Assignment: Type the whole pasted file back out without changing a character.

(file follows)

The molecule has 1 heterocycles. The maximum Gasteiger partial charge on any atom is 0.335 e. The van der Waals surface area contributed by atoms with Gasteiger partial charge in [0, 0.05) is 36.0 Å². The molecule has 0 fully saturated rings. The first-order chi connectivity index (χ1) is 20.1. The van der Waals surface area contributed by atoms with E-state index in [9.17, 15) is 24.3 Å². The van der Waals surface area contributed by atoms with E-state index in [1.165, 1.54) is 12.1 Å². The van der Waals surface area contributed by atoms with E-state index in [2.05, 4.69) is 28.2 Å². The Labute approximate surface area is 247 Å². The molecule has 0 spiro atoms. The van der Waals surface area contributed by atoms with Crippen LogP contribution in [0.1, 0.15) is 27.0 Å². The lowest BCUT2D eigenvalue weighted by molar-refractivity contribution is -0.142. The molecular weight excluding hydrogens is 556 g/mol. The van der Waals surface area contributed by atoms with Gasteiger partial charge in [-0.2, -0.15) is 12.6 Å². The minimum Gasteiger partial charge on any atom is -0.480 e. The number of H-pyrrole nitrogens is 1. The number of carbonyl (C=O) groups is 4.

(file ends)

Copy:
The molecule has 1 heterocycles. The maximum Gasteiger partial charge on any atom is 0.335 e. The van der Waals surface area contributed by atoms with Gasteiger partial charge in [0, 0.05) is 36.0 Å². The molecule has 0 fully saturated rings. The first-order chi connectivity index (χ1) is 20.1. The van der Waals surface area contributed by atoms with E-state index in [9.17, 15) is 24.3 Å². The van der Waals surface area contributed by atoms with E-state index in [1.165, 1.54) is 12.1 Å². The van der Waals surface area contributed by atoms with E-state index in [2.05, 4.69) is 28.2 Å². The Labute approximate surface area is 247 Å². The molecule has 0 spiro atoms. The van der Waals surface area contributed by atoms with Crippen LogP contribution in [0.1, 0.15) is 27.0 Å². The lowest BCUT2D eigenvalue weighted by molar-refractivity contribution is -0.142. The molecular weight excluding hydrogens is 556 g/mol. The van der Waals surface area contributed by atoms with Gasteiger partial charge in [-0.2, -0.15) is 12.6 Å². The minimum Gasteiger partial charge on any atom is -0.480 e. The number of H-pyrrole nitrogens is 1. The number of carbonyl (C=O) groups is 4.